I recently led a Westminster Hall debate on removing the cap on charity lotteries fundraising.
Charity lotteries, or social lotteries, as they are more formally known, generate over £400 million a year for charities and good causes the length and breadth of Great Britain, meaning they constitute a significant funding stream for many well known charities and local community groups alike.
I was therefore pleased to highlight the projects across my own Aldridge-Brownhills constituency which have received funding – including the Canal & River Trust, which has restored the Black Cock Bridge; the Royal Voluntary Service, which operates locally from Brownhills Memorial Hall; and Manor Farm Community Association, which was awarded funding for the Silver Connections outreach programme for the elderly.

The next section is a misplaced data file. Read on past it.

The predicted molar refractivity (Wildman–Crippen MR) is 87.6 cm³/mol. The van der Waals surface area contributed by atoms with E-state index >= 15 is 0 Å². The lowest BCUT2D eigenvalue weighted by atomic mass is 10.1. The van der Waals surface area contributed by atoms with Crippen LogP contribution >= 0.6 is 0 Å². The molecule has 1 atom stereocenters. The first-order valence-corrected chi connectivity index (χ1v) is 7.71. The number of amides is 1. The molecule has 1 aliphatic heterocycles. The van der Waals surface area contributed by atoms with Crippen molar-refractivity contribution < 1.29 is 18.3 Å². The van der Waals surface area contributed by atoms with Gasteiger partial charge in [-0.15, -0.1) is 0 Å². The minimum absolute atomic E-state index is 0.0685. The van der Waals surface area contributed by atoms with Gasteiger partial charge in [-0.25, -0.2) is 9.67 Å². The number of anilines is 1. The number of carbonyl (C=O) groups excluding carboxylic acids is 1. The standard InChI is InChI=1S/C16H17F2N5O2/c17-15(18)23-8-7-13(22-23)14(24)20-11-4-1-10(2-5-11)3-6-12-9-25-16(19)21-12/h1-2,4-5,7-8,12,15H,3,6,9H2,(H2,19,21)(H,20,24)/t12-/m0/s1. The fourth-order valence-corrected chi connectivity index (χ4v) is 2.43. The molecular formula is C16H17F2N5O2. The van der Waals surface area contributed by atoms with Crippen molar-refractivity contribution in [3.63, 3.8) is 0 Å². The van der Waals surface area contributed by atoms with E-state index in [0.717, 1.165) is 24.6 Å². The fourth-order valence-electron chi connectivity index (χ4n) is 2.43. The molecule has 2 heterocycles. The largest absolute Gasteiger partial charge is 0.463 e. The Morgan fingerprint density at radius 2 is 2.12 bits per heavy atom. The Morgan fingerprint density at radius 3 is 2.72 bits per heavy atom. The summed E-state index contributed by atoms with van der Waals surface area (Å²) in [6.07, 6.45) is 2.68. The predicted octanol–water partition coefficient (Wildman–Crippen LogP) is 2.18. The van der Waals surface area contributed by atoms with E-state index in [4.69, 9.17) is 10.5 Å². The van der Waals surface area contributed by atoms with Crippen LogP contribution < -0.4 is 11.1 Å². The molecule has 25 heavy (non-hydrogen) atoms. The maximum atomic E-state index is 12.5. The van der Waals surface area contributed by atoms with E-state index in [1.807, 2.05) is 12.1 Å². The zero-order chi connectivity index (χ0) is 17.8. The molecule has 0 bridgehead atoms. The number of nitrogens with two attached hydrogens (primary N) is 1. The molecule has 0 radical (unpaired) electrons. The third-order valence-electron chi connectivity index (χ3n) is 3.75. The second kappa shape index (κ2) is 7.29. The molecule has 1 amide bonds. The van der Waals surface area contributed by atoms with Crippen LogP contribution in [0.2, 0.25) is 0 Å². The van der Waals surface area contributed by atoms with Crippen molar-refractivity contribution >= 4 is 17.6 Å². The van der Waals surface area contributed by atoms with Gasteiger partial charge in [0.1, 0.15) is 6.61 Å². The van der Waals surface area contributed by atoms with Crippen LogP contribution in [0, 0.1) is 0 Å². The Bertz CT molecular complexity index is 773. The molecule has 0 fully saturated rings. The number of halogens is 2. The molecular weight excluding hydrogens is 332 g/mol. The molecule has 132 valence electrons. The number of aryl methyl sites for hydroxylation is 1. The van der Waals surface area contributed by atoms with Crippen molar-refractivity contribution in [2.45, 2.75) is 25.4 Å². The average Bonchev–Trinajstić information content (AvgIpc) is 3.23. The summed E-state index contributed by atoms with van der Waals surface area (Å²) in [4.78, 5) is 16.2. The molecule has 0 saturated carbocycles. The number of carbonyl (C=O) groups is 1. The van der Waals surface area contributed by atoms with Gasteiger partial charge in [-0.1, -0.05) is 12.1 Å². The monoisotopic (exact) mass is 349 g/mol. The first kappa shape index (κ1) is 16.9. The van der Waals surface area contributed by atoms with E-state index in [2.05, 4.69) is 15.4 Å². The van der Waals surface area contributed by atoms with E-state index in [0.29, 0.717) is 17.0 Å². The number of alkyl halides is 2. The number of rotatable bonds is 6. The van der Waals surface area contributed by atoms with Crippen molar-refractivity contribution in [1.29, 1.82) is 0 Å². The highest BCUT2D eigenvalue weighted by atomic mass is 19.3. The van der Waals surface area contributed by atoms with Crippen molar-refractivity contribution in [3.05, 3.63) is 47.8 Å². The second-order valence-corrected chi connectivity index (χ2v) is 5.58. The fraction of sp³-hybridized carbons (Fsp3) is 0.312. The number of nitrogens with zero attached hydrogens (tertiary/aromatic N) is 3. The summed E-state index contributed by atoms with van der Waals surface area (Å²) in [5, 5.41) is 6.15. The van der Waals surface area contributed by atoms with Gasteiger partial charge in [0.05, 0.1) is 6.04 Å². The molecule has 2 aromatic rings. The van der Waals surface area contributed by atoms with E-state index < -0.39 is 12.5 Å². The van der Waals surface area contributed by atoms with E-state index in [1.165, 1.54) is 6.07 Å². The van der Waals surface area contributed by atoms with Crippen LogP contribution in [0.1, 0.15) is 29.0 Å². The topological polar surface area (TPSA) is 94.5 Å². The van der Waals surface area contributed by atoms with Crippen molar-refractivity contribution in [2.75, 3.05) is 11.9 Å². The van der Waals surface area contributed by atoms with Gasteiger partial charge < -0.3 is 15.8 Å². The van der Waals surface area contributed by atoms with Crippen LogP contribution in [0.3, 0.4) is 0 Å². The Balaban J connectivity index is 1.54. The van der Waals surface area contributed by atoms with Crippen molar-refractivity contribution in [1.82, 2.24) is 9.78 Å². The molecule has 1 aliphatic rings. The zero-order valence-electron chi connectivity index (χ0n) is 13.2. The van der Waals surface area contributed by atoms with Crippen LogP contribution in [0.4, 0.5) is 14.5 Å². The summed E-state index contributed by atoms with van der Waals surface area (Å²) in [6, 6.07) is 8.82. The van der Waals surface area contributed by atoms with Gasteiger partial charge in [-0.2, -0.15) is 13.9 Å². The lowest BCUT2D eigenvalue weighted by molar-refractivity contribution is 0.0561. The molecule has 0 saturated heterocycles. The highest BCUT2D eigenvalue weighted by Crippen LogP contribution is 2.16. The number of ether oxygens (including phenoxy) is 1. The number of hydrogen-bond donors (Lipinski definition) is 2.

However, it is also the case that a charity lottery is restricted to how much they can raise each year as they subject to heavy bureaucratic burdens.
This means that millions in potential funding is needlessly being lost and is being felt by organisations such as Girlguiding, Keep Britain Tidy, and Young Lives vs Cancer.
With cross-party support, I will continue to urge the Government to remove this limit and allow charity lotteries to better support those in need, without cost to the Treasury or taxpayer.